Baltic amber teething necklaces: fact or myth?

Teething can be a tough time for parents and children alike, and there are many varied remedies about what can be done to relieve the pain. We’ve heard about ground cloves with all spice spread onto sore gums, doses of paracetamol or nurofen, other remedies like Bonjela and Teedex – and then there’s Baltic amber necklaces. Some parents swear by the healing properties of Baltic amber and some think it’s nonsense. The HSE has also warned about the use of these necklaces for a child, as they can pose a strangulation hazard. So what exactly are the facts from the myths?

What is it?

Baltic amber is a natural way of soothing your baby’s tender gums when they’re cutting teeth. In a necklace, bracelet or anklet the beads secrete a substance called succinic acid which is said to act as a natural pain reliever.

How does it work?

When worn against the skin, the beads warm up releasing small amounts of oil that contain succinic acid.  It is said that it acts as a analgesic, relieving pain and aching in the gums from teething. This comforts the child and stops them from worrying at their teeth, letting them get on with their fun filled daily activities.

Why use it?

Succinic acid is a natural substance found in the body, and in some foods we ingest (most notably beer and wine for adults). People use Baltic amber in order to avoid relying heavily on over the counter pain medication when their baby is teething.

Who should wear it?

It is recommended that children no younger than 36 months wear amber teething necklaces as there are dangers of strangulation and choking. However, by this time most children would have their 20 baby teeth, cancelling out the need for the pain relief.

Note: If you do decide to use amber necklaces to relieve teething, never let your baby wear them unsupervised.

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When should they wear it?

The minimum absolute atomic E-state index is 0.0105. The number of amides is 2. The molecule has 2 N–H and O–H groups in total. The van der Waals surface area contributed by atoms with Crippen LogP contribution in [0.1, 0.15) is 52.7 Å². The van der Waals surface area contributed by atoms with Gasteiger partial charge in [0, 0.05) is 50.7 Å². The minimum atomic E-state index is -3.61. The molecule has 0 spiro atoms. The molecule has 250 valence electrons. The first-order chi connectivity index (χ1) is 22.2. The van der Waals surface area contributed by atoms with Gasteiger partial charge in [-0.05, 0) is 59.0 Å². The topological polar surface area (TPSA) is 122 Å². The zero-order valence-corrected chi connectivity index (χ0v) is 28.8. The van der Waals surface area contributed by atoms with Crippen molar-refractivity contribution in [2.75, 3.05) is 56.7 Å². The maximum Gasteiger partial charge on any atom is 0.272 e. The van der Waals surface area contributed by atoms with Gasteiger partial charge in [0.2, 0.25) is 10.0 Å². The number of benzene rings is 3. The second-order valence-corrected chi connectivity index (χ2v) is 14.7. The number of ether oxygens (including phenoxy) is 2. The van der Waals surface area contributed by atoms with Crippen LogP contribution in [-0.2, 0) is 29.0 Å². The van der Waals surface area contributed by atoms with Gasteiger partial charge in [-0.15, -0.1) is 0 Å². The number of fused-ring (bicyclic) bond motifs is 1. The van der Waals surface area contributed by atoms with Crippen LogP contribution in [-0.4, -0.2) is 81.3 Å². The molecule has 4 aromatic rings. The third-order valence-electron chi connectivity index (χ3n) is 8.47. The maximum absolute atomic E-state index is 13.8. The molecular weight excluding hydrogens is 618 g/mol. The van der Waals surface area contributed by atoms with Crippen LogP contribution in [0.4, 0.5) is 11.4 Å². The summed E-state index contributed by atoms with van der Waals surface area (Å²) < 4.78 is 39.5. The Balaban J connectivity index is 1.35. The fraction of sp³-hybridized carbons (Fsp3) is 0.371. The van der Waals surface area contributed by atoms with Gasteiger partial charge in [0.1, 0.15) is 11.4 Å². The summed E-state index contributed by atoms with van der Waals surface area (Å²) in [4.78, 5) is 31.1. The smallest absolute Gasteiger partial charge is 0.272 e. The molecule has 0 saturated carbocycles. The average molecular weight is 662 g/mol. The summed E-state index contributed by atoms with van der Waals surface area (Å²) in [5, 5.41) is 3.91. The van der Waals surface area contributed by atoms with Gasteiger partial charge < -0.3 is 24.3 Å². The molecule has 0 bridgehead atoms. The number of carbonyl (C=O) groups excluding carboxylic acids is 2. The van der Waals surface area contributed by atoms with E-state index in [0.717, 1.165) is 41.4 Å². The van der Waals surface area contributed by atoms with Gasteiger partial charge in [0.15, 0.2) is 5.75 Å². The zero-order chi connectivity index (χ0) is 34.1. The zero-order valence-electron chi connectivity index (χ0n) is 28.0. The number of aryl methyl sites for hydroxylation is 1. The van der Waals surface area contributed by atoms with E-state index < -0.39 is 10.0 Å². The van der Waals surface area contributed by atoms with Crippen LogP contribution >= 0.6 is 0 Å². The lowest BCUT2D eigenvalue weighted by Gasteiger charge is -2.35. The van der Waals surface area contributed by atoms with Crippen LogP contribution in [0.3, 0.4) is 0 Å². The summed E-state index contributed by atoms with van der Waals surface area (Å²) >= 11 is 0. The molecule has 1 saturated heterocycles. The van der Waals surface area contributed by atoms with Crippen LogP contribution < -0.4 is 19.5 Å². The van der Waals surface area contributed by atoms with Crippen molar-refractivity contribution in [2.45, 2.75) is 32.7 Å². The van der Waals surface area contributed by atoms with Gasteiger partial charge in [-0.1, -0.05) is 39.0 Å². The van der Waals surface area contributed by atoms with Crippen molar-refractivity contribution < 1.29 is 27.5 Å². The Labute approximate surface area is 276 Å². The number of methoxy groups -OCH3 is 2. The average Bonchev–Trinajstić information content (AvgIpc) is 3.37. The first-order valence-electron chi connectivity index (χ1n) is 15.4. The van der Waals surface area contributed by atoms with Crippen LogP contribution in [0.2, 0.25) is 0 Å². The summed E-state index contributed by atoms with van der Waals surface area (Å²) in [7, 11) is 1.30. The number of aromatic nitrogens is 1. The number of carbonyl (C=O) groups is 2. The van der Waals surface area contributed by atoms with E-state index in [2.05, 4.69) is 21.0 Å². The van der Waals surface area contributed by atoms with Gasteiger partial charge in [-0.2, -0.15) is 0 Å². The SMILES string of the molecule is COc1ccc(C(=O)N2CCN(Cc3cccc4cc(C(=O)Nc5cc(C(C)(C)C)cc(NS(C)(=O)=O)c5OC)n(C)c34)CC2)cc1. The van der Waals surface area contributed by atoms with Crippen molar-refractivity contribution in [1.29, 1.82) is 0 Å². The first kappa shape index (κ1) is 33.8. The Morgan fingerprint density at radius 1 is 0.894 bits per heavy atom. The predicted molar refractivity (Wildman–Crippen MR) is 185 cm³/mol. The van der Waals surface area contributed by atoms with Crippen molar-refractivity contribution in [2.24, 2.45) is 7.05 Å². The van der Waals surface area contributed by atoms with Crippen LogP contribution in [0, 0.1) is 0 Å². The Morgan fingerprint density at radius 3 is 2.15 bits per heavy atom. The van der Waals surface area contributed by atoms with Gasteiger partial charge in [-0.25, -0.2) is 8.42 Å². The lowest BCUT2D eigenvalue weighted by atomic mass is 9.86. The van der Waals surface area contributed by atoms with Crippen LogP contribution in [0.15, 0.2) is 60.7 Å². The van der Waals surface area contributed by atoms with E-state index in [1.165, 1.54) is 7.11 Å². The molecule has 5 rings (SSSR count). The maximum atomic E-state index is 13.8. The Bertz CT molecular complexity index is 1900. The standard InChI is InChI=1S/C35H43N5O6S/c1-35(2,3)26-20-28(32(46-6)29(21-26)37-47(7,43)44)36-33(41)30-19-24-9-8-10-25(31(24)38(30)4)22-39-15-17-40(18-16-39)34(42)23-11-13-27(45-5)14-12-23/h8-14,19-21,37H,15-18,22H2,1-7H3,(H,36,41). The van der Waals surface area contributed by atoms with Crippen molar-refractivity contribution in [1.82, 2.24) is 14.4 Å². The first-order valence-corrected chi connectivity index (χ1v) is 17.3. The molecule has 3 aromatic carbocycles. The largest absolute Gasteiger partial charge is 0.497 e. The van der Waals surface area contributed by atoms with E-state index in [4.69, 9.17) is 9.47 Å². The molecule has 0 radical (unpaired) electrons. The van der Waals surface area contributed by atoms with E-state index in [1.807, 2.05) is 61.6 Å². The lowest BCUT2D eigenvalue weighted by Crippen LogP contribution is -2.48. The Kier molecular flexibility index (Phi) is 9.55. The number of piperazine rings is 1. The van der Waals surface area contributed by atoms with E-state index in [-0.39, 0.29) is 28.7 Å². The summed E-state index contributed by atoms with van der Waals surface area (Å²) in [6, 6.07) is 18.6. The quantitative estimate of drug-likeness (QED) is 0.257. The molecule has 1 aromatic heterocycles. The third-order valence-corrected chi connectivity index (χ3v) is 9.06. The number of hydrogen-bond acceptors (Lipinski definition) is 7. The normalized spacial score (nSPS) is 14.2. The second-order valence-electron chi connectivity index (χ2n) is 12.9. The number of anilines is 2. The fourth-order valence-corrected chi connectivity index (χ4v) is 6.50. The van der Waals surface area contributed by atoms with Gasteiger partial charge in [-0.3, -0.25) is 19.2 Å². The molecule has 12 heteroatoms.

If you decide to use amber to soothe the pain from teething, watch and see if the child is drooling or fussing as this could be a sign of aching and tenderness while teething. Only use it for teething baby and always under supervision.

Note: Remember to never let the baby sleep with a necklace or cord around their neck. This poses a risk of choking and strangulation.

Fact or myth?
  • Although the succinic acid is safe, and is indeed found in many foods we (adults) ingest daily, there is no evidence to suggest that it acts as a pain reliever.
  • Baltic amber is the only type of amber that contains enough succinic acid to be absorbed through the skin and into the blood stream. Any other type of amber stone is irrelevant.
  • Even if the beads are protected from breakage by inter-sectional knots, they are still able to fall apart causing a choking hazard.
  • Any type of cord or necklace around a child’s neck is a strangulation hazard, which may be the reason people find it difficult to get on board.
Other ways to relieve teething

With this in mind, it is good to consider other options to soothe your child’s teething pains. Some useful ones are:

  • Cool teething rings  which are available in most pharmacies, toy stores and maternity shops. Stored in the fridge the cold helps to soothe the child’s aching gums while they’re teething.
  • Nelson’s Teetha or other sugarfree substances, provides a mild analgesic and can be used for teething. Usually in powder or gel form, mild analgesics are available from most pharmacies or health food stores. They provide pain relief when rubbed gently into children’s sore gums.

Need to know more about child safety and amber teething necklaces? Check out the HSE website here

Originally posted 2017-02-15 11:41:44.